Persistent Link:
http://hdl.handle.net/10150/297646
Title:
The Effects of Background Noise on Multitasking
Author:
Hellman, Jaclyn Marie
Issue Date:
2013
Publisher:
The University of Arizona.
Rights:
Copyright © is held by the author. Digital access to this material is made possible by the University Libraries, University of Arizona. Further transmission, reproduction or presentation (such as public display or performance) of protected items is prohibited except with permission of the author.
Abstract:
Multitasking in background noise may involve greater cognitive processing demands than multitasking in quiet due to an increase in listening effort (Rabbitt, 1968; Pichora-Fuller and Schneider, 2000). This study investigated the effect of background noise in the listening environment on the ability to perceive speech while performing a secondary task. A dual-task paradigm was chosen based on theories of attentional limitations (Broadbent, 1958; Kahneman, 1973; Pashler & Johnston, 1998). Forty-five native English speakers between 19-25 years of age with pure-tone thresholds within normal limits participated in the experiment. Word recognition and visual serial recall were selected as the dual-tasks because both require processing capacity in the phonological loop of working memory (Baddeley, 2003). The number of digits to be recalled was varied in order to increase cognitive demands and test the hypothesis that background noise would degrade multitasking abilities more in more difficult tasks. Results show a gradual decline in the ability to recall the digits with a decline in SNR value of the words in noise. This effect is increased when the number of digits to be recalled increases. Therefore, these results suggest that background noise can have negative effects on the ability to multitask, especially when task demands are increased.
Type:
text; Electronic Thesis
Degree Name:
B.S.
Degree Level:
bachelors
Degree Program:
Honors College; Speech, Language, and Hearing Sciences
Degree Grantor:
University of Arizona
Advisor:
Marrone, Nicole

Full metadata record

DC FieldValue Language
dc.language.isoenen_US
dc.titleThe Effects of Background Noise on Multitaskingen_US
dc.creatorHellman, Jaclyn Marieen_US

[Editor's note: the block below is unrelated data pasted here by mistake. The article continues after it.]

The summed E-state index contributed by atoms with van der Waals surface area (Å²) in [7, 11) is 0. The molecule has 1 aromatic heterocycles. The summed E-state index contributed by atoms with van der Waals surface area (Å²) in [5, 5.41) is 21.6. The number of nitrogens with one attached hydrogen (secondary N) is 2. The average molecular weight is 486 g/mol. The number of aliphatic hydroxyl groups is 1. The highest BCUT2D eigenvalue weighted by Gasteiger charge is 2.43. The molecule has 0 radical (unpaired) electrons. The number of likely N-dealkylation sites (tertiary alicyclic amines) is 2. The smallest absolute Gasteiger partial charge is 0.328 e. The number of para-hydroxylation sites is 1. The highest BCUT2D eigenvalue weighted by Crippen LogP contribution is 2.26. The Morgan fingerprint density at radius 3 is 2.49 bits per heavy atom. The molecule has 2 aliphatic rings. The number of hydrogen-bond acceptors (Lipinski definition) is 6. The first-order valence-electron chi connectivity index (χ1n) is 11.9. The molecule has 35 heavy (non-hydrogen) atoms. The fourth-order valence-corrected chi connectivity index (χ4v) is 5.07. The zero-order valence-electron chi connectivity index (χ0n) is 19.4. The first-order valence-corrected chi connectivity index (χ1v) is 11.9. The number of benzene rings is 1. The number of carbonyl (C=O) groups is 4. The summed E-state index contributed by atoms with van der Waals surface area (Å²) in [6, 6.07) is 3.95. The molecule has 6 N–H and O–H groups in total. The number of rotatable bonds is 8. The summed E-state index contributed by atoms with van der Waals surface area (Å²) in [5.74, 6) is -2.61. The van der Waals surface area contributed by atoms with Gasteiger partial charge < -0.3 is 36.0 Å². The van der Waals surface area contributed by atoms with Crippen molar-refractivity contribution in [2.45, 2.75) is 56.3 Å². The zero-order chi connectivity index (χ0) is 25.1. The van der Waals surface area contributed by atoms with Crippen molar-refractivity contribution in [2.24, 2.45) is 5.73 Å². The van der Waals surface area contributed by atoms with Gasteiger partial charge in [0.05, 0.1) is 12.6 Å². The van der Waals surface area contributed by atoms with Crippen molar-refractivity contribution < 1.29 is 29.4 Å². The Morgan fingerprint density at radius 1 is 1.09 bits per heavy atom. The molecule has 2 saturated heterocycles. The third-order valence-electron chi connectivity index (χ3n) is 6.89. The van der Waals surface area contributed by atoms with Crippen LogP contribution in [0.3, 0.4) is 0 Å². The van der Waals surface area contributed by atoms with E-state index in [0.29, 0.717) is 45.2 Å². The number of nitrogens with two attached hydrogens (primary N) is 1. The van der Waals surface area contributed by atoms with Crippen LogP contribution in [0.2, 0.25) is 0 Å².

dc.contributor.authorHellman, Jaclyn Marieen_US
dc.date.issued2013-
dc.publisherThe University of Arizona.en_US
dc.rightsCopyright © is held by the author. Digital access to this material is made possible by the University Libraries, University of Arizona. Further transmission, reproduction or presentation (such as public display or performance) of protected items is prohibited except with permission of the author.en_US
dc.description.abstractMultitasking in background noise may involve greater cognitive processing demands than multitasking in quiet due to an increase in listening effort (Rabbitt, 1968; Pichora-Fuller and Schneider, 2000). This study investigated the effect of background noise in the listening environment on the ability to perceive speech while performing a secondary task. A dual-task paradigm was chosen based on theories of attentional limitations (Broadbent, 1958; Kahneman, 1973; Pashler & Johnston, 1998). Forty-five native English speakers between 19-25 years of age with pure-tone thresholds within normal limits participated in the experiment. Word recognition and visual serial recall were selected as the dual-tasks because both require processing capacity in the phonological loop of working memory (Baddeley, 2003). The number of digits to be recalled was varied in order to increase cognitive demands and test the hypothesis that background noise would degrade multitasking abilities more in more difficult tasks. Results show a gradual decline in the ability to recall the digits with a decline in SNR value of the words in noise. This effect is increased when the number of digits to be recalled increases. Therefore, these results suggest that background noise can have negative effects on the ability to multitask, especially when task demands are increased.en_US
dc.typetexten_US
dc.typeElectronic Thesisen_US
thesis.degree.nameB.S.en_US
thesis.degree.levelbachelorsen_US
thesis.degree.disciplineHonors Collegeen_US
thesis.degree.disciplineSpeech, Language, and Hearing Sciencesen_US
thesis.degree.grantorUniversity of Arizonaen_US
dc.contributor.advisorMarrone, Nicole-
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